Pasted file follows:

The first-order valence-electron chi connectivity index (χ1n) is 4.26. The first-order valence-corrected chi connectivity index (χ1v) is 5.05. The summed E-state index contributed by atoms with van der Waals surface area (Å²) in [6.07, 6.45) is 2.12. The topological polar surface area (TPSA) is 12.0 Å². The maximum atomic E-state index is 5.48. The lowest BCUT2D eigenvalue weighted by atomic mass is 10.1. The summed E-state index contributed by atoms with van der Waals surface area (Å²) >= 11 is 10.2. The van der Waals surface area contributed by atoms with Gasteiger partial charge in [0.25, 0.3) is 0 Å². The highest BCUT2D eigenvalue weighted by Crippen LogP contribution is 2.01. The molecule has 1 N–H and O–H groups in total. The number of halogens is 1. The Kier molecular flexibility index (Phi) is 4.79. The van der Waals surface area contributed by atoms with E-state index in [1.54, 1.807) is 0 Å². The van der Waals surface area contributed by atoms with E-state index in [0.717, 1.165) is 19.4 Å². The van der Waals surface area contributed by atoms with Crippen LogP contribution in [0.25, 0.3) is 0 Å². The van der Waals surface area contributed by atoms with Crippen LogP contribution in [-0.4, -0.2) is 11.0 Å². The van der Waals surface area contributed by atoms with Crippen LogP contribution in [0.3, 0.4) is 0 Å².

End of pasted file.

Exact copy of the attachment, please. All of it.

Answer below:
The first-order valence-electron chi connectivity index (χ1n) is 4.26. The first-order valence-corrected chi connectivity index (χ1v) is 5.05. The summed E-state index contributed by atoms with van der Waals surface area (Å²) in [6.07, 6.45) is 2.12. The topological polar surface area (TPSA) is 12.0 Å². The maximum atomic E-state index is 5.48. The lowest BCUT2D eigenvalue weighted by atomic mass is 10.1. The summed E-state index contributed by atoms with van der Waals surface area (Å²) >= 11 is 10.2. The van der Waals surface area contributed by atoms with Gasteiger partial charge in [0.25, 0.3) is 0 Å². The highest BCUT2D eigenvalue weighted by Crippen LogP contribution is 2.01. The molecule has 1 N–H and O–H groups in total. The number of halogens is 1. The Kier molecular flexibility index (Phi) is 4.79. The van der Waals surface area contributed by atoms with E-state index in [1.54, 1.807) is 0 Å². The van der Waals surface area contributed by atoms with E-state index in [0.717, 1.165) is 19.4 Å². The van der Waals surface area contributed by atoms with Crippen LogP contribution in [0.25, 0.3) is 0 Å². The van der Waals surface area contributed by atoms with Crippen LogP contribution in [-0.4, -0.2) is 11.0 Å². The van der Waals surface area contributed by atoms with Crippen LogP contribution in [0.3, 0.4) is 0 Å².